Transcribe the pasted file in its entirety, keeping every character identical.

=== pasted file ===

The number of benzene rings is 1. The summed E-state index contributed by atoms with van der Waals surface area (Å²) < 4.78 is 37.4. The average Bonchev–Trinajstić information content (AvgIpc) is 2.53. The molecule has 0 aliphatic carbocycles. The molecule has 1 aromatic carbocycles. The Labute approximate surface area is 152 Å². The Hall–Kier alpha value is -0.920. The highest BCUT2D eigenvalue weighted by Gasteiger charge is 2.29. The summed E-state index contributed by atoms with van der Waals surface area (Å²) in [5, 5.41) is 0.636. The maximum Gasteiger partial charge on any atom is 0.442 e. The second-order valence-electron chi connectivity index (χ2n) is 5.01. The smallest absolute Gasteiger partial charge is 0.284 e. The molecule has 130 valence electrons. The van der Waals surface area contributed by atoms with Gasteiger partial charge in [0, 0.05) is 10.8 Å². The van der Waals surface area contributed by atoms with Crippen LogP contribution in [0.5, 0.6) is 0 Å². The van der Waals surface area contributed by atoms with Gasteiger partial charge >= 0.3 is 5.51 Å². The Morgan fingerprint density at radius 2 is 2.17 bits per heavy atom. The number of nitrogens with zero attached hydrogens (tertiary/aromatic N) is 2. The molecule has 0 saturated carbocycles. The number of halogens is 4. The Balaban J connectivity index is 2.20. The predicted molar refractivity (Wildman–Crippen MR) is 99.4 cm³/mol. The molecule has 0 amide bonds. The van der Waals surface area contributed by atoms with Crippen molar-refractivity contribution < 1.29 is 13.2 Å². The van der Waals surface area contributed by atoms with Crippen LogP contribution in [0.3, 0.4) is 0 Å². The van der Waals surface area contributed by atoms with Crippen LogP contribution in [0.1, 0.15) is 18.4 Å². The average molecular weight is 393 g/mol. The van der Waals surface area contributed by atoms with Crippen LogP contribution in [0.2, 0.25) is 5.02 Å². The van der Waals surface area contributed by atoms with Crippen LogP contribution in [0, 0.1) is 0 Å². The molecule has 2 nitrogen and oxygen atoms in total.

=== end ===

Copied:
The number of benzene rings is 1. The summed E-state index contributed by atoms with van der Waals surface area (Å²) < 4.78 is 37.4. The average Bonchev–Trinajstić information content (AvgIpc) is 2.53. The molecule has 0 aliphatic carbocycles. The molecule has 1 aromatic carbocycles. The Labute approximate surface area is 152 Å². The Hall–Kier alpha value is -0.920. The highest BCUT2D eigenvalue weighted by Gasteiger charge is 2.29. The summed E-state index contributed by atoms with van der Waals surface area (Å²) in [5, 5.41) is 0.636. The maximum Gasteiger partial charge on any atom is 0.442 e. The second-order valence-electron chi connectivity index (χ2n) is 5.01. The smallest absolute Gasteiger partial charge is 0.284 e. The molecule has 130 valence electrons. The van der Waals surface area contributed by atoms with Gasteiger partial charge in [0, 0.05) is 10.8 Å². The van der Waals surface area contributed by atoms with Crippen LogP contribution in [0.5, 0.6) is 0 Å². The van der Waals surface area contributed by atoms with Gasteiger partial charge >= 0.3 is 5.51 Å². The Morgan fingerprint density at radius 2 is 2.17 bits per heavy atom. The number of nitrogens with zero attached hydrogens (tertiary/aromatic N) is 2. The molecule has 0 saturated carbocycles. The number of halogens is 4. The Balaban J connectivity index is 2.20. The predicted molar refractivity (Wildman–Crippen MR) is 99.4 cm³/mol. The molecule has 0 amide bonds. The van der Waals surface area contributed by atoms with Crippen molar-refractivity contribution < 1.29 is 13.2 Å². The van der Waals surface area contributed by atoms with Crippen LogP contribution in [0.3, 0.4) is 0 Å². The van der Waals surface area contributed by atoms with Crippen LogP contribution in [0.1, 0.15) is 18.4 Å². The average molecular weight is 393 g/mol. The van der Waals surface area contributed by atoms with Crippen LogP contribution in [0.2, 0.25) is 5.02 Å². The van der Waals surface area contributed by atoms with Crippen LogP contribution in [0, 0.1) is 0 Å². The molecule has 2 nitrogen and oxygen atoms in total.